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Confused about college? Of course

The great DU course-versus-college dilemma — an annual phenomenon observed after the cut-offs are announced — haunted students on the first day of admissions. HT Correspondent reports.

delhi Updated: Jun 27, 2009 00:28 IST
HT Correspondent

The great DU course-versus-college dilemma — an annual phenomenon observed after the cut-offs are announced — haunted students on the first day of admissions.

Hundreds of aspirants found themselves debating over what they should choose — an apt course or a desirable institution.

Experts suggest the former should be your priority. Especially, if you have figured out the profession you want to pursue a career in.

This year there are about 49,000 seats on offer at DU across 63 colleges, which declared their first cut-off list on Thursday.

Every year, several students compromise on the course front to study at a popular college.

“I noticed many Commerce students — with scores between seventies and early eighties — taking admission in Philosophy (Honours),” said Meera Ramachandran, principal, Gargi College.

“I was a little surprised and I wondered if they were doing it just to study at our college.”

Career counsellor Pervin Malhotra has two different takes on the course-Vs-college issue.

“If you are dead sure about the path you are going to choose then it’s wise not to make the mistake of preferring the institution over the course,” she said.

“If you want to pursue a career in finance but study philosophy in college then you don’t stand a chance in hell to achieve your dream,” she added.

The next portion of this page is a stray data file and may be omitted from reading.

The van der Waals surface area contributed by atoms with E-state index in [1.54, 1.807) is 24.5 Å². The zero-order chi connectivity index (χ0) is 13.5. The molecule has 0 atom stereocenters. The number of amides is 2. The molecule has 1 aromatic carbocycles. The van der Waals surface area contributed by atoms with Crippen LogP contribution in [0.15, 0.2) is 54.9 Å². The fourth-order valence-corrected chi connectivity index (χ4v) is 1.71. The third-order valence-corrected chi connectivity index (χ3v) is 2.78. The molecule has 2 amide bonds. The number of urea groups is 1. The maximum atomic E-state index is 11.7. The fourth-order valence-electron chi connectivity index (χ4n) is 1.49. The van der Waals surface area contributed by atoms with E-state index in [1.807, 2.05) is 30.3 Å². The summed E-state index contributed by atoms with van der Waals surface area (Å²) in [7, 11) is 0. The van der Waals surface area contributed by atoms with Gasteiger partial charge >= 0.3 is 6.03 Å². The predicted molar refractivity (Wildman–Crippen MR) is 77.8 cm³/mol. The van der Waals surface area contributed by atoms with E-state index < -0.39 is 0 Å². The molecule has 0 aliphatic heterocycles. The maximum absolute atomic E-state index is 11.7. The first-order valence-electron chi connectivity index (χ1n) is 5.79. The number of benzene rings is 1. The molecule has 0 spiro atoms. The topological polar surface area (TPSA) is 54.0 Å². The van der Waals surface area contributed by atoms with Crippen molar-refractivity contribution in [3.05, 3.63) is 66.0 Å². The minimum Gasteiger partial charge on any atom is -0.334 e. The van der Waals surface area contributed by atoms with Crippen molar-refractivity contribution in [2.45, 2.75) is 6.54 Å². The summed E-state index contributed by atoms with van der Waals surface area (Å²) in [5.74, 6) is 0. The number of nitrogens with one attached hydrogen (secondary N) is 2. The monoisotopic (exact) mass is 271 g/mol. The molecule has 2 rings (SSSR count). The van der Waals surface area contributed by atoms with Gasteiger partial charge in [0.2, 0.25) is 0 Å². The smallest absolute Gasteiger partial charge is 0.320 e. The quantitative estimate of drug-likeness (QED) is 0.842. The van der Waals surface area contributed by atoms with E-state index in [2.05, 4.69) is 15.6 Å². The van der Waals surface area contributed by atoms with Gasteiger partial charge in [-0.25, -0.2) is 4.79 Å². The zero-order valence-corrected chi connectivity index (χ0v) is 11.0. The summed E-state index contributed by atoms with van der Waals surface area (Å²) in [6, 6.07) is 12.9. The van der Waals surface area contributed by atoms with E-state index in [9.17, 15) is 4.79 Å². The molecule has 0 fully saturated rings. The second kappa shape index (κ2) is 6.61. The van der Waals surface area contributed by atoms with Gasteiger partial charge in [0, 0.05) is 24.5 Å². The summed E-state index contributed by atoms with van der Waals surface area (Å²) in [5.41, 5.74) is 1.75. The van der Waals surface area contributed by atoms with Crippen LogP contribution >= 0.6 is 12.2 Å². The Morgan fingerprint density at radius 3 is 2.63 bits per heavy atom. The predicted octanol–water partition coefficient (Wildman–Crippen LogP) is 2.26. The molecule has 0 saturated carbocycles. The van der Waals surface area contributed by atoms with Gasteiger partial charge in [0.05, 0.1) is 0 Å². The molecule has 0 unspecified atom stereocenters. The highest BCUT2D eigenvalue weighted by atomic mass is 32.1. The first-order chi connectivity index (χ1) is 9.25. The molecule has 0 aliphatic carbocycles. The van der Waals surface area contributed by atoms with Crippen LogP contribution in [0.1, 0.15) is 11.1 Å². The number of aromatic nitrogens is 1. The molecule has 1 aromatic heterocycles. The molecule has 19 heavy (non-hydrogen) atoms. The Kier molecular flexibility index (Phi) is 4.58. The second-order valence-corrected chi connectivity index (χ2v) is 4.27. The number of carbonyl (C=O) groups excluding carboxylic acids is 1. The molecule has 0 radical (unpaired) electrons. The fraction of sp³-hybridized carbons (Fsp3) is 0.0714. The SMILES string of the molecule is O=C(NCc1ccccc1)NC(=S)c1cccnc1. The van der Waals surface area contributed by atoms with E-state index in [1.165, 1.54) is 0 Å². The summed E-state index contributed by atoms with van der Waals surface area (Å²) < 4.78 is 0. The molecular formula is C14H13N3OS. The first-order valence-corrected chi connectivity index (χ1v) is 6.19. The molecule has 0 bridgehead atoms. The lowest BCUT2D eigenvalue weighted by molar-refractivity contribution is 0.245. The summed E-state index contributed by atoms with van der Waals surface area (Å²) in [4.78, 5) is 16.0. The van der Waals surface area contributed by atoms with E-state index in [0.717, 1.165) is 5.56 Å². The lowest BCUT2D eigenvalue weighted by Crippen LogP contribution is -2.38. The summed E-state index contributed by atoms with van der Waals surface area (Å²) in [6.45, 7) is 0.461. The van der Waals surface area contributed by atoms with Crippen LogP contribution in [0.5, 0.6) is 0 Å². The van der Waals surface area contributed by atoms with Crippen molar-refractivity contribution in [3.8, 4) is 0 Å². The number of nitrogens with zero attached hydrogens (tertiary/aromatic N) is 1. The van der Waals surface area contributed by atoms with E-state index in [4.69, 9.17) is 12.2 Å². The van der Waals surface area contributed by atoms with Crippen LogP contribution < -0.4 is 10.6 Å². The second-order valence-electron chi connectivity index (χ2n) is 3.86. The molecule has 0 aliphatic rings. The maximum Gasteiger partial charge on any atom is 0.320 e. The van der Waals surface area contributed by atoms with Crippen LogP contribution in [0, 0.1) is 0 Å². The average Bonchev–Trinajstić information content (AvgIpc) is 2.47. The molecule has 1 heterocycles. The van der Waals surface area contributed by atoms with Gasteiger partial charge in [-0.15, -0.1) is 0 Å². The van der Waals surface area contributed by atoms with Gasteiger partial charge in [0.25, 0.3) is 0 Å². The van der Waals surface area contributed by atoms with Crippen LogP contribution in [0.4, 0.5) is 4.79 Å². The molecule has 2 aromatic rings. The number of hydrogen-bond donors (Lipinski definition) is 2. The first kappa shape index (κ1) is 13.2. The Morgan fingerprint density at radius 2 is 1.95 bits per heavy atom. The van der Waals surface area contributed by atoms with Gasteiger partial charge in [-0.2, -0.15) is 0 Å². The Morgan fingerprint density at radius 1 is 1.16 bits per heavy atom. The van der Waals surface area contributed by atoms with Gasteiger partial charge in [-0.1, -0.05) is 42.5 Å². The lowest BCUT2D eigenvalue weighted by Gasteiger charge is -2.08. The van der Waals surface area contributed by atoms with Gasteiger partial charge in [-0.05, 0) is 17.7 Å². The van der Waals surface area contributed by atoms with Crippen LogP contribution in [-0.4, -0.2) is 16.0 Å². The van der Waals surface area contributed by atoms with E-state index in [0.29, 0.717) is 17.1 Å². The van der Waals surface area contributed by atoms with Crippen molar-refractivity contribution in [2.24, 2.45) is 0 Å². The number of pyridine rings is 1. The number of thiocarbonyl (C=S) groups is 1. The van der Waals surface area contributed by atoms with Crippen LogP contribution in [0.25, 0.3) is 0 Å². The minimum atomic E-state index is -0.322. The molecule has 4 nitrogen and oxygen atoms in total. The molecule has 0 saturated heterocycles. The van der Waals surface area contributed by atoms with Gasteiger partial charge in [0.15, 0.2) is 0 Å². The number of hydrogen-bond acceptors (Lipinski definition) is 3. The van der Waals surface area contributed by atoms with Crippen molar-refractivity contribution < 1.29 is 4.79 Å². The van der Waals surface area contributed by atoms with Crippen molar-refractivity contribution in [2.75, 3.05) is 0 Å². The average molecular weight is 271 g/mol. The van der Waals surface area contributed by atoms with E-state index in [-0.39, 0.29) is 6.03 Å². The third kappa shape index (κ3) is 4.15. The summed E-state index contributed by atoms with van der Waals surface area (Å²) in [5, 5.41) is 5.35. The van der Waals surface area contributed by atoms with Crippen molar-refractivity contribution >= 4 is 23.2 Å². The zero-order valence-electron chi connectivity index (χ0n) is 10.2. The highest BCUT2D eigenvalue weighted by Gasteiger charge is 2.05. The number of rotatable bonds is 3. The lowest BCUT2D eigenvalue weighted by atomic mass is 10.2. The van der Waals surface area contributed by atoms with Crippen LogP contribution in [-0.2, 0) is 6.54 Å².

“You spend just three years in a college. But the course remains with you for the rest of your life. Doesn’t it make sense to opt for something with benefits for life?” said SK Vij, dean, students’ welfare, DU.

According to Vij, studying a subject for which you do not have an aptitude just for sake of being associated with a prestigious institution could not only harm your career but also impact your performance.

But what about students who haven’t yet decided on what they want to do in life? Would the course-over-college principle hold for them as well?

“A student by now should have developed a broad view of what he or she wants to do. Otherwise, there are several scientific tests which one could take to discover where his/her aptitude lies. However, if a child is still clueless then its best to opt a course which gives him/her an option of diversifying into more than one profession,” said Malhotra.

“DU’s BA, for example, is a great option where you can study a number of subjects and that doesn’t limit your career options,” she added.